Appeal from the United States District Court for the Northern District of Illinois, Eastern Division. No. 98 C 6353--Wayne R. Andersen, Judge.
Before Posner, Kanne, and Evans, Circuit Judges.
The opinion of the court was delivered by: Posner, Circuit Judge.
This is a suit that is going nowhere; but the district court, by granting a motion to dismiss under Fed. R. Civ. P. 12(b)(6), buried it prematurely because a few faint signs of life remained. A frequent filer (see Bontkowski v. United States, 28 F.3d 36 (7th Cir. 1994); Bontkowski v. First National Bank of Cicero, 998 F.2d 459 (7th Cir. 1993); Bontkowski v. Jenkins, 661 F. Supp. 576 (N.D. Ill. 1987), aff'd, 860 F.2d 1082 (7th Cir. 1988); Bontkowski v. United States, 850 F.2d 306 (7th Cir. 1988)), Edward Bontkowski brought suit against his former wife, Elena Bront, and an FBI agent, Brian Smith, charging that they had conspired to steal valuable prints by Salvador Dali that he owned and to have him prosecuted on baseless charges of telephone harassment, presumably in order to impede his efforts to recover his property. He sought relief under the Bivens doctrine and, regarding the alleged malicious prosecution, under both federal law (a claim blocked by Newsome v. McCabe, 256 F.3d 747, 750-51 (7th Cir. 2001), which holds that malicious prosecution is not a federal constitutional tort as long as the state provides a remedy) and Illinois state law.
The charges border on the fantastic but do not quite cross the line into the territory, illustrated by cases in which plaintiffs complain about electrodes being implanted in their brains by inhabitants of far-off galaxies, in which a district court can, as we noted recently in Gladney v. Pendleton Correctional Facility, No. 01-2182, 2002 WL 31040726, at *1 (7th Cir. Sept. 13, 2002), properly dismiss a complaint, even though it makes factual allegations, without bothering to take any evidence. The principal ground on which the district court dismissed Bontkowski's suit was that the only relief he sought--a declaratory judgment that Smith and Bront had violated his constitutional rights, and an injunction to compel Bront to return the prints or the proceeds from their sale, and another injunction to prohibit lawyers employed by the federal government from representing Agent Smith--was relief to which he was not entitled. Regarding the second injunction, the one against Smith's being represented by government lawyers, the judge was of course correct. Smith was in charge of an investigation that resulted in criminal charges of fraud that have led to Bontkowski's being imprisoned; and though those charges are distinct from the charges of telephone harassment of which he complains in this suit, the more than suspicion that this suit is in retaliation for Smith's nailing Bontkowski for fraud brings the charges in it sufficiently within the scope of Smith's employment as an FBI agent to authorize his representation by the Justice Department. See 28 C.F.R. § 50.15(a); Nowicki v. Ullsvik, 69 F.3d 1320, 1326 (7th Cir. 1995). It would be absurd to require law enforcement officers to defend at their own expense against likely groundless spite suits by the people whom they have arrested or investigated. We doubt in any event that the rules regarding representation by the government of its employees are intended for the protection of opposing litigants and thus provide a basis for suit.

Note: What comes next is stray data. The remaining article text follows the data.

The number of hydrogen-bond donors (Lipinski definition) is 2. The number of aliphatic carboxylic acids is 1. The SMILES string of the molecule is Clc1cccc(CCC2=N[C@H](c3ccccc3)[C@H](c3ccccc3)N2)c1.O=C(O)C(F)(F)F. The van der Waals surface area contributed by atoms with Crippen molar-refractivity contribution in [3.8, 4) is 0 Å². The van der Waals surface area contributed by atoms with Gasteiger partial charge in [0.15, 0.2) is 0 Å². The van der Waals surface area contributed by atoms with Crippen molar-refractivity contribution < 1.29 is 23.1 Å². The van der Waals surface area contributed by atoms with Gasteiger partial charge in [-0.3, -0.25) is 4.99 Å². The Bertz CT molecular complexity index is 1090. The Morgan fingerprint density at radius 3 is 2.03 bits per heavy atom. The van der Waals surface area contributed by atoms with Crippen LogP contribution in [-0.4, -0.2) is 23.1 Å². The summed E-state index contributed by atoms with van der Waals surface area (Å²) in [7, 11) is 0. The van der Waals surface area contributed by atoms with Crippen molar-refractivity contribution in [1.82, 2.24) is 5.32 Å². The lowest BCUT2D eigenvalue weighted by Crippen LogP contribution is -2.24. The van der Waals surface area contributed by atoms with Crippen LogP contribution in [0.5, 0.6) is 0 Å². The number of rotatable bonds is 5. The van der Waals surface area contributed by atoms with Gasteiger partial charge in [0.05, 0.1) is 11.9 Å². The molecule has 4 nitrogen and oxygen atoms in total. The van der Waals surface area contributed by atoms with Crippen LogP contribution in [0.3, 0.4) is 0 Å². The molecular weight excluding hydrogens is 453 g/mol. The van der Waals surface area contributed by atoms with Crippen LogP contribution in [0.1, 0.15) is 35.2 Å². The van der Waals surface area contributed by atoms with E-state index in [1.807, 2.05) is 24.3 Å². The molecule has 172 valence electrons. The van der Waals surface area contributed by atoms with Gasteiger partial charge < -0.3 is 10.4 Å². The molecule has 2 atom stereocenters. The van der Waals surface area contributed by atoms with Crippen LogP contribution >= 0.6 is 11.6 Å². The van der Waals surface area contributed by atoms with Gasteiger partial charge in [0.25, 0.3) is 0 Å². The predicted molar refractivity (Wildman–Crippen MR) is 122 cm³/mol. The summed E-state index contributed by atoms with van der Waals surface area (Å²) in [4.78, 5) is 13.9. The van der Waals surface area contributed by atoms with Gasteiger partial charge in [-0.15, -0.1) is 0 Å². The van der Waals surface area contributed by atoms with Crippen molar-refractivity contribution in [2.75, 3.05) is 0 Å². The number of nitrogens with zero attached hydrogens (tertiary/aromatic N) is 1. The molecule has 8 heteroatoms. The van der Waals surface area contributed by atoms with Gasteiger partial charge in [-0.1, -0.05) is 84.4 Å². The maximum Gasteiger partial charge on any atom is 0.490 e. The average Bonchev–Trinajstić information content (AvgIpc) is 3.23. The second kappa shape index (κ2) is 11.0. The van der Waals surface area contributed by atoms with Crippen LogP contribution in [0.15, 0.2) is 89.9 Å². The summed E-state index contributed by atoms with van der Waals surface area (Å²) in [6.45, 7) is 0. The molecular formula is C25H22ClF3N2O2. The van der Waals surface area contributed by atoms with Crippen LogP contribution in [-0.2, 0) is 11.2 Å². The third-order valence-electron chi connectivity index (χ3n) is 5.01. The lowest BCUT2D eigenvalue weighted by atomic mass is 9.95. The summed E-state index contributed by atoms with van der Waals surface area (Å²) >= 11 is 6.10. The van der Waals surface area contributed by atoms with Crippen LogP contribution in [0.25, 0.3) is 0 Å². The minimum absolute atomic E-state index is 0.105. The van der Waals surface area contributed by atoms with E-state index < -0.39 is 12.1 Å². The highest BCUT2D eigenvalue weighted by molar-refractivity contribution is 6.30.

The judge also ruled that Bontkowski had failed to serve Bront; this clearly was incorrect. The record in the district court includes a summons addressed to her and a return of service, attested to under penalty of perjury by a process server, stating that a copy of the summons and complaint was left at her home with her daughter and someone named Dave, who was at least 50 years old. Rule 4(e)(2) of the civil rules provides that service may be made by leaving copies of the summons and complaint "at the individual's dwelling house or usual place of abode with some person of suitable age and discretion then residing therein." As Bront has not appeared in the case to object to the service, there is no reason to think that leaving the papers in this manner violated the rule.